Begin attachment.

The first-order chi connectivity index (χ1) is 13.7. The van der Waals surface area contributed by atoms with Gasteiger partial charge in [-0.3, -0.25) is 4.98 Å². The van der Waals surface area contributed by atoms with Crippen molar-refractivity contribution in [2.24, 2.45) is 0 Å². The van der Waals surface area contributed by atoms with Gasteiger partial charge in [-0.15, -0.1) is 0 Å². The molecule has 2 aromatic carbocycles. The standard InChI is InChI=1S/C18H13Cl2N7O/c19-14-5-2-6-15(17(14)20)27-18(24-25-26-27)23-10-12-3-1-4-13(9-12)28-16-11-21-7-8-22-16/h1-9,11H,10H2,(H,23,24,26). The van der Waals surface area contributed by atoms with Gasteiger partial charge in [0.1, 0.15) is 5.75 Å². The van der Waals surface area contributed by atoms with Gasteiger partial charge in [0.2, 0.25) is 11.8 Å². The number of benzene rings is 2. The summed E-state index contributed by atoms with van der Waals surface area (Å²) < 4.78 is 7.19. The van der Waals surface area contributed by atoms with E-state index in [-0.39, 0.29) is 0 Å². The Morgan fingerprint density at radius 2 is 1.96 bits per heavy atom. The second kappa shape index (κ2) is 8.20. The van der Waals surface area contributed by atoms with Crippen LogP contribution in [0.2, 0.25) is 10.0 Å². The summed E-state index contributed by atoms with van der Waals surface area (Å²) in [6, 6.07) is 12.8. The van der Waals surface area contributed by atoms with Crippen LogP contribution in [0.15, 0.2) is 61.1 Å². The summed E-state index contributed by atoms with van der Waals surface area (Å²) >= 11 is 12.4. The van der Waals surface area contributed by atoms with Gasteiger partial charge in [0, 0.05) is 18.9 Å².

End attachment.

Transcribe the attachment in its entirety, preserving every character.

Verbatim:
The first-order chi connectivity index (χ1) is 13.7. The van der Waals surface area contributed by atoms with Gasteiger partial charge in [-0.3, -0.25) is 4.98 Å². The van der Waals surface area contributed by atoms with Crippen molar-refractivity contribution in [2.24, 2.45) is 0 Å². The van der Waals surface area contributed by atoms with Gasteiger partial charge in [-0.15, -0.1) is 0 Å². The molecule has 2 aromatic carbocycles. The standard InChI is InChI=1S/C18H13Cl2N7O/c19-14-5-2-6-15(17(14)20)27-18(24-25-26-27)23-10-12-3-1-4-13(9-12)28-16-11-21-7-8-22-16/h1-9,11H,10H2,(H,23,24,26). The van der Waals surface area contributed by atoms with Gasteiger partial charge in [0.1, 0.15) is 5.75 Å². The van der Waals surface area contributed by atoms with Gasteiger partial charge in [0.2, 0.25) is 11.8 Å². The number of benzene rings is 2. The summed E-state index contributed by atoms with van der Waals surface area (Å²) < 4.78 is 7.19. The van der Waals surface area contributed by atoms with E-state index in [-0.39, 0.29) is 0 Å². The Morgan fingerprint density at radius 2 is 1.96 bits per heavy atom. The second kappa shape index (κ2) is 8.20. The van der Waals surface area contributed by atoms with Crippen LogP contribution in [0.2, 0.25) is 10.0 Å². The summed E-state index contributed by atoms with van der Waals surface area (Å²) in [6, 6.07) is 12.8. The van der Waals surface area contributed by atoms with Crippen LogP contribution in [0.15, 0.2) is 61.1 Å². The summed E-state index contributed by atoms with van der Waals surface area (Å²) >= 11 is 12.4. The van der Waals surface area contributed by atoms with Gasteiger partial charge in [0, 0.05) is 18.9 Å².